KB: In this story, Mama Ibeji is referred to as “the neighbor woman” by the narrator; similarly, Samuel becomes “my husband.” How does naming operate in this story? What do these names, or titles, signify for these characters and the narration?

GA: Names and naming are really important in Yoruba culture. I’ll refrain from giving an entire lecture on how some names are thought to be “brought from heaven” so that babies born in certain circumstances get predetermined names. The names we choose (or are permitted) to call a person are strictly guided by status, age, or familiarity. Like all things preoccupied with status or position, naming can often have a relegating effect. For the neighbor woman, there was a sense of equality to call her husband by his first name, Samuel. Having then to refer to him as “my husband,” a “respectful” indication of his status, eliminated that degree of closeness. The narrative’s insistence on referring to Mama Ibeji as “the neighbor woman” functions in a similar way, I think. The refusal to address her by a name or title is a small act of marginalization, a reminder that, despite the influence that she would come to have on Antar’s family, she is still merely “the neighbor woman.” Hopefully this also highlights how bizarre it is that she should be so important in their lives at all.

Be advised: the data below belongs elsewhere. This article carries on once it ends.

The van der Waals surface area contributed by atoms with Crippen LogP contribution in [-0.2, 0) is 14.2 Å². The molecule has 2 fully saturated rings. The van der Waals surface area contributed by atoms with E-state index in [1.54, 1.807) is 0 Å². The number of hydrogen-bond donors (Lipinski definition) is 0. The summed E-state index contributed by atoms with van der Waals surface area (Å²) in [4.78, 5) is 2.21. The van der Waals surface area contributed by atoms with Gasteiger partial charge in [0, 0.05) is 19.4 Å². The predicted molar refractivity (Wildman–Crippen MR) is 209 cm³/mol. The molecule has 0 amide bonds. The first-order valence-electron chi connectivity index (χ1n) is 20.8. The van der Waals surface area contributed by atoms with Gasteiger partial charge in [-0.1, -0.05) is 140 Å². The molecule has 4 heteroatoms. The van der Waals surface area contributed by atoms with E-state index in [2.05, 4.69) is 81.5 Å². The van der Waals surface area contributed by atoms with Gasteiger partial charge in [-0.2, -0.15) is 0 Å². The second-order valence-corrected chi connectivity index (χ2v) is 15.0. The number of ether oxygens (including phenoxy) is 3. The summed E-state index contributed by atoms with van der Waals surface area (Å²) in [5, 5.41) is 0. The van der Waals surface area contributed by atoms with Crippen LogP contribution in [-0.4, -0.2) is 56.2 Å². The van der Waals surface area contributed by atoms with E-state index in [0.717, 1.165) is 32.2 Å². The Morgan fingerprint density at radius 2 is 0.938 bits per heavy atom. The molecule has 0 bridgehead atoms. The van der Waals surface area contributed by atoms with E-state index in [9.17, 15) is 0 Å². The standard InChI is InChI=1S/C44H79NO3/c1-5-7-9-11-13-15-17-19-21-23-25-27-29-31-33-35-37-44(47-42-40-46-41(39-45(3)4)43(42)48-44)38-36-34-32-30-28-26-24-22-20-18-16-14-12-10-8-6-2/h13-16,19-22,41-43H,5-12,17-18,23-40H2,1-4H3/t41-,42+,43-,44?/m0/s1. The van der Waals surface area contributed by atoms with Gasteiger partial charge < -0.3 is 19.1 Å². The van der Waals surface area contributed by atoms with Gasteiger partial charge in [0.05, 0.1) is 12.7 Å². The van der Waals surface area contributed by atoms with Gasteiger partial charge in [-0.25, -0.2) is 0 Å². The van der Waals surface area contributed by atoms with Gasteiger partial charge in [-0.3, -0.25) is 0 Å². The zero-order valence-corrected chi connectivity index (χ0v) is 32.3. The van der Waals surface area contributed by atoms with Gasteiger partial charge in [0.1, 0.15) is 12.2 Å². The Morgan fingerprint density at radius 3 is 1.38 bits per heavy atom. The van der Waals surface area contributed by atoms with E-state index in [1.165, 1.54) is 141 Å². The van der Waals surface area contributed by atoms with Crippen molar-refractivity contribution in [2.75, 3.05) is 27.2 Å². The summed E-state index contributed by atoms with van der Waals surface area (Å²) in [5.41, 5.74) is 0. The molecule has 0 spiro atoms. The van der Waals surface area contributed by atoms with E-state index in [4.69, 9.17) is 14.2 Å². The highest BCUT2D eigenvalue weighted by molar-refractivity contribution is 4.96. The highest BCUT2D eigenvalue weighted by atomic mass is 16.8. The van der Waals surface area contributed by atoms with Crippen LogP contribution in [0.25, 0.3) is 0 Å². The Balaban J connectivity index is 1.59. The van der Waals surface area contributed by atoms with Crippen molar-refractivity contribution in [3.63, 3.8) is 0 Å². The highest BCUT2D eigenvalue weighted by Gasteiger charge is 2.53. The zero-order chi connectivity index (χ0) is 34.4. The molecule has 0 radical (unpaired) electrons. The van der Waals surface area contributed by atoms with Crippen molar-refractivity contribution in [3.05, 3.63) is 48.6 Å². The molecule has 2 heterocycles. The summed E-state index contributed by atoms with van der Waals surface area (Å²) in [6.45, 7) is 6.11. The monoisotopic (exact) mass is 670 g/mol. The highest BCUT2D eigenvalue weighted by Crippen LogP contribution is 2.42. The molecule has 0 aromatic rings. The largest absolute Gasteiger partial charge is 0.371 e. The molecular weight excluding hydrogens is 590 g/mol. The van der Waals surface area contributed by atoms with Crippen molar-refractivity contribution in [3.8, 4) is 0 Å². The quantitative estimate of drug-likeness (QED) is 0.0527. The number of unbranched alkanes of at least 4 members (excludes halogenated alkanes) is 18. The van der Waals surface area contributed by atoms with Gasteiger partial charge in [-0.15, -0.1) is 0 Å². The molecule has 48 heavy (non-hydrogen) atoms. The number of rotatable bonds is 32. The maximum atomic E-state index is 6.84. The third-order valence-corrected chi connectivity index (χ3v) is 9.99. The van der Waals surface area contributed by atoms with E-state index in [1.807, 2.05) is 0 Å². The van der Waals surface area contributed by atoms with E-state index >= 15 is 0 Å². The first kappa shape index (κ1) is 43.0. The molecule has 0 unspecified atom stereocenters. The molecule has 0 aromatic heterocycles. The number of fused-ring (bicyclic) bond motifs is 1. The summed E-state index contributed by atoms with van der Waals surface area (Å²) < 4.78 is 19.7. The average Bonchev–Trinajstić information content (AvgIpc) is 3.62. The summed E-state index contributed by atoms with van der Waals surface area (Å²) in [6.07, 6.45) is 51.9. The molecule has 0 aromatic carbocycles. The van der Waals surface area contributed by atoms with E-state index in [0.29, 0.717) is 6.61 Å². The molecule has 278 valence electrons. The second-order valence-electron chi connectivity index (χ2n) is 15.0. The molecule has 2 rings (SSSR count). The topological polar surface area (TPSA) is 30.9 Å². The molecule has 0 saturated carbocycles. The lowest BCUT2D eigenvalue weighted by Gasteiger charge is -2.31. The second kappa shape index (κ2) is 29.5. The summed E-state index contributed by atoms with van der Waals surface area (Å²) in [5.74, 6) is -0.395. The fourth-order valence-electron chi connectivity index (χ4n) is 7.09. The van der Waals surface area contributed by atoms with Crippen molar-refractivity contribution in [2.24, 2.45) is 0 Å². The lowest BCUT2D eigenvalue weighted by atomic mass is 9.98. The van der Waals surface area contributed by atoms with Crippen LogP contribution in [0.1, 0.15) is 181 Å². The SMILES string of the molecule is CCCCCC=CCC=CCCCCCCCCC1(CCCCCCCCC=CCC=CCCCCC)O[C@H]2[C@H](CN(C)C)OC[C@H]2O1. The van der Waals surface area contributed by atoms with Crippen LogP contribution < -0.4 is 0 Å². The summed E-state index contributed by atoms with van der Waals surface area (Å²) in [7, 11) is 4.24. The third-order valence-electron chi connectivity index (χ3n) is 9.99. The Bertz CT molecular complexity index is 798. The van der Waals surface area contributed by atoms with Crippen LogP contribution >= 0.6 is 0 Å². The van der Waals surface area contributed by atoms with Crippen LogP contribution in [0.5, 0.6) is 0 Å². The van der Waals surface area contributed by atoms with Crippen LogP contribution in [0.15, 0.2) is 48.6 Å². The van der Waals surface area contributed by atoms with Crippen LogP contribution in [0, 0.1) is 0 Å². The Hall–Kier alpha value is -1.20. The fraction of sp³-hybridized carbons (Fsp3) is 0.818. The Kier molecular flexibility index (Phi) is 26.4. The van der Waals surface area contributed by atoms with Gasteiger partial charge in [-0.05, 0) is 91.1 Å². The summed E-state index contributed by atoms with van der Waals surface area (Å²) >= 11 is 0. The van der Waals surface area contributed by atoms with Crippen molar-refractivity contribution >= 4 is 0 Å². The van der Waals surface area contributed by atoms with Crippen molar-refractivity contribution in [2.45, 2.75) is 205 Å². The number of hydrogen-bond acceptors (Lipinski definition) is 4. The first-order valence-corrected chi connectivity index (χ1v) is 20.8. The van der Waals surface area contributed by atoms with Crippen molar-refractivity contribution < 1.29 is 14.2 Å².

KB: Both the narrator and the characters have various expectations that are upended by the close of the story. Did you always plan for this inversion in the story, or did it come naturally while writing and exploring these characters?

GA: A lot of it was unplanned. In my earliest conception of the story, Patricia was just as vacuous as Mama Ibeji believed her to be. But the story felt unfair to Patricia, and her character demanded more complexity. I was glad to see how a more nuanced exploration of Patricia forced the other characters in more interesting directions as well.

KB: What’s the strangest or most memorable thing you have ever witnessed a neighbor do?

GA: When I was a child I lived across from a huge duplex with an upstairs balcony that was visible from my house. One night, probably after eating too much sugar or watching some television show I shouldn’t have, I had this really strange nightmare in which there was a white-clad ghost sitting in that balcony. At some point in the nightmare, the neighborhood gets invaded by a horde of machine gun–wielding men who get into a fight with the ghost. I have this lingering image in my head from the nightmare of the ghost sitting in the balcony, bleeding, long after the men have left. I never actually met the people who lived in that house—they were probably perfectly nice people—and I suppose this doesn’t quite answer your question. But, if I’ve had any kind of odd neighbor experience that might account for my fascination and mistrust of neighbors, it’s that nightmare and the feelings the duplex evoked afterward.